Abstract

We report a cardiac mass detected by point-of-care ultrasound performed within the emergency department on a 65-year-old male with thymic cancer who presented with chronic cough and fever. Results from the initial emergency workup, which included blood tests, urinalysis, and a computerized tomography with angiography scan with venous phasing of the chest, did not result in a definitive diagnosis. A point-of-care echocardiogram was performed to evaluate for possible infective endocarditis, but alternatively identified a large mass in the right atria and ventricle. The mass was later confirmed to be metastatic tumor from the patient’s known thymic cancer. This case emphasizes the vital role ultrasound can play in the acute care setting.



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Create a free account to continue reading this article.

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Elizabeth Kaufman

Department of Emergency Medicine, Stanford University School of Medicine

Michelle Hunter-Behrend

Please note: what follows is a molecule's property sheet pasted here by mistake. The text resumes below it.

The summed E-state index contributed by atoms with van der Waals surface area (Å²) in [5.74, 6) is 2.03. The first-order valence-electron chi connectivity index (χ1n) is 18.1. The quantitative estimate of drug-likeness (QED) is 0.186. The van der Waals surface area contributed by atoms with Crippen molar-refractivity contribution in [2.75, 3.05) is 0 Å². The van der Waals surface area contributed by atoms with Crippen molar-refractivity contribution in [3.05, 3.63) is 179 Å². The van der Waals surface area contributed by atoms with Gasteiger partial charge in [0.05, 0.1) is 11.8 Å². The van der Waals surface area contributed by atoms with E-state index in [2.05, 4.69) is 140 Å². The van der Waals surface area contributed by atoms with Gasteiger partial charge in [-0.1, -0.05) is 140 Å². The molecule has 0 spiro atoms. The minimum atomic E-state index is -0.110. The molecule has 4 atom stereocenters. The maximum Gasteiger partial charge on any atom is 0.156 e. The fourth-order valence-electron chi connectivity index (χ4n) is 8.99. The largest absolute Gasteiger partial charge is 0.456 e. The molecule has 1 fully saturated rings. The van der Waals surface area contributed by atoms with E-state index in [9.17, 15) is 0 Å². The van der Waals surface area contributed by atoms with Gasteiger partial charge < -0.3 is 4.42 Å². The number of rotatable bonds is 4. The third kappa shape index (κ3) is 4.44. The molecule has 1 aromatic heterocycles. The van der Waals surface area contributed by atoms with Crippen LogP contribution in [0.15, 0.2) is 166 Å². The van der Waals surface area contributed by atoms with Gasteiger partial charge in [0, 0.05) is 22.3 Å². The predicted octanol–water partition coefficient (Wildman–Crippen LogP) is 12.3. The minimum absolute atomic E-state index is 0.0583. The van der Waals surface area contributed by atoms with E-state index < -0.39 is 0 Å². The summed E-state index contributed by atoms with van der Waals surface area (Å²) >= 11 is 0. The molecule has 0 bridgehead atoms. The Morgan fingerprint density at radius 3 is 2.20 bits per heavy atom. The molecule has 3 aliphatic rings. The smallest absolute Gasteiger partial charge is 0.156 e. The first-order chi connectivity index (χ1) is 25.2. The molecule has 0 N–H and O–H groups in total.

Department of Emergency Medicine, Stanford University School of Medicine

Eric Leroux

Department of Emergency Medicine, Stanford University School of Medicine

Laleh Gharahbaghian

Department of Emergency Medicine, Stanford University School of Medicine

Viveta Lobo, M.D.

Department of Emergency Medicine, Stanford University School of Medicine

For correspondence:
vlobo@stanford.edu

Elizabeth Kaufman

Department of Emergency Medicine, Stanford University School of Medicine

Michelle Hunter-Behrend

Department of Emergency Medicine, Stanford University School of Medicine

Eric Leroux

Department of Emergency Medicine, Stanford University School of Medicine

Laleh Gharahbaghian

Department of Emergency Medicine, Stanford University School of Medicine

Viveta Lobo, M.D.

Department of Emergency Medicine, Stanford University School of Medicine

For correspondence:
vlobo@stanford.edu